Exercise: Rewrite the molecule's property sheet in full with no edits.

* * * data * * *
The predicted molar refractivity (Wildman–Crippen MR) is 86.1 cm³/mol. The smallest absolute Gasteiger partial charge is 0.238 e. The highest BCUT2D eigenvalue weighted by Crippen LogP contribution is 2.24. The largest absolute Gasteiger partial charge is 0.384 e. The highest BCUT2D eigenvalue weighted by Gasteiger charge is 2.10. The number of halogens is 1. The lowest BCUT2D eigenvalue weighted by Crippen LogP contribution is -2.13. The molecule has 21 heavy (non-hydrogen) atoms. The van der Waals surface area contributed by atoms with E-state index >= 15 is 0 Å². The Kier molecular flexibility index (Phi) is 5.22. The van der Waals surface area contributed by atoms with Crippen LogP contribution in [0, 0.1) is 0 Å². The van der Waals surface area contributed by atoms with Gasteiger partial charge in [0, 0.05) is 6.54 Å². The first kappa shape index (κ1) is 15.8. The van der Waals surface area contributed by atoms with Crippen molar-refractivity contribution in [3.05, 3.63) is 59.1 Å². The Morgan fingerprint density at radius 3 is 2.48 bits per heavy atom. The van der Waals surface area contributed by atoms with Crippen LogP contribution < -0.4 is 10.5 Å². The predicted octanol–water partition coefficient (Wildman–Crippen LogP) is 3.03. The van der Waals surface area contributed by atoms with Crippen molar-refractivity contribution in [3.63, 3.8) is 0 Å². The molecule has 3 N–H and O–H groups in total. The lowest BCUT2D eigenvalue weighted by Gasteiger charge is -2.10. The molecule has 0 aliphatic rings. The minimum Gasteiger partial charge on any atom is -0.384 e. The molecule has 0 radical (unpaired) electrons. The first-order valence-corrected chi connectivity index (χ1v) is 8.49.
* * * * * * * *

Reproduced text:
The predicted molar refractivity (Wildman–Crippen MR) is 86.1 cm³/mol. The smallest absolute Gasteiger partial charge is 0.238 e. The highest BCUT2D eigenvalue weighted by Crippen LogP contribution is 2.24. The largest absolute Gasteiger partial charge is 0.384 e. The highest BCUT2D eigenvalue weighted by Gasteiger charge is 2.10. The number of halogens is 1. The lowest BCUT2D eigenvalue weighted by Crippen LogP contribution is -2.13. The molecule has 21 heavy (non-hydrogen) atoms. The van der Waals surface area contributed by atoms with E-state index >= 15 is 0 Å². The Kier molecular flexibility index (Phi) is 5.22. The van der Waals surface area contributed by atoms with Crippen LogP contribution in [0, 0.1) is 0 Å². The van der Waals surface area contributed by atoms with Gasteiger partial charge in [0, 0.05) is 6.54 Å². The first kappa shape index (κ1) is 15.8. The van der Waals surface area contributed by atoms with Crippen molar-refractivity contribution in [3.05, 3.63) is 59.1 Å². The Morgan fingerprint density at radius 3 is 2.48 bits per heavy atom. The van der Waals surface area contributed by atoms with Crippen LogP contribution < -0.4 is 10.5 Å². The predicted octanol–water partition coefficient (Wildman–Crippen LogP) is 3.03. The van der Waals surface area contributed by atoms with Crippen molar-refractivity contribution in [3.63, 3.8) is 0 Å². The molecule has 3 N–H and O–H groups in total. The lowest BCUT2D eigenvalue weighted by Gasteiger charge is -2.10. The molecule has 0 aliphatic rings. The minimum Gasteiger partial charge on any atom is -0.384 e. The molecule has 0 radical (unpaired) electrons. The first-order valence-corrected chi connectivity index (χ1v) is 8.49.